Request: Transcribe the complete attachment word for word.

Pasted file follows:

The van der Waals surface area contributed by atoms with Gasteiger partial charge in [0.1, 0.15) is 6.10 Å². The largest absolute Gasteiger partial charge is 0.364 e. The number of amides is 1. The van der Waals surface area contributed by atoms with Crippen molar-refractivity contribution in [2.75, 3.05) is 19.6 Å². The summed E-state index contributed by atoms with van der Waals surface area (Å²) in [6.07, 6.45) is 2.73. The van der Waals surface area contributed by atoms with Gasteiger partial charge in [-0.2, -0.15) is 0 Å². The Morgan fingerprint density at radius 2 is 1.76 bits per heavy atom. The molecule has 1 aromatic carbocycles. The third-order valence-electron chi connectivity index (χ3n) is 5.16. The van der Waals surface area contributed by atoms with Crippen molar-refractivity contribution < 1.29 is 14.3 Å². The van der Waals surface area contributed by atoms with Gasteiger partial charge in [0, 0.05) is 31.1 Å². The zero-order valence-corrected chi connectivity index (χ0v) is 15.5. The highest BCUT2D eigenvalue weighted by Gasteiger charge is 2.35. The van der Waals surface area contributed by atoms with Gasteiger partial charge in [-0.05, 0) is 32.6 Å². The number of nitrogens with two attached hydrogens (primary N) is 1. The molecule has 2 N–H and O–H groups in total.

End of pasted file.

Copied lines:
The van der Waals surface area contributed by atoms with Gasteiger partial charge in [0.1, 0.15) is 6.10 Å². The largest absolute Gasteiger partial charge is 0.364 e. The number of amides is 1. The van der Waals surface area contributed by atoms with Crippen molar-refractivity contribution in [2.75, 3.05) is 19.6 Å². The summed E-state index contributed by atoms with van der Waals surface area (Å²) in [6.07, 6.45) is 2.73. The van der Waals surface area contributed by atoms with Gasteiger partial charge in [-0.2, -0.15) is 0 Å². The Morgan fingerprint density at radius 2 is 1.76 bits per heavy atom. The molecule has 1 aromatic carbocycles. The third-order valence-electron chi connectivity index (χ3n) is 5.16. The van der Waals surface area contributed by atoms with Crippen molar-refractivity contribution < 1.29 is 14.3 Å². The van der Waals surface area contributed by atoms with Gasteiger partial charge in [0, 0.05) is 31.1 Å². The zero-order valence-corrected chi connectivity index (χ0v) is 15.5. The highest BCUT2D eigenvalue weighted by Gasteiger charge is 2.35. The van der Waals surface area contributed by atoms with Gasteiger partial charge in [-0.05, 0) is 32.6 Å². The number of nitrogens with two attached hydrogens (primary N) is 1. The molecule has 2 N–H and O–H groups in total.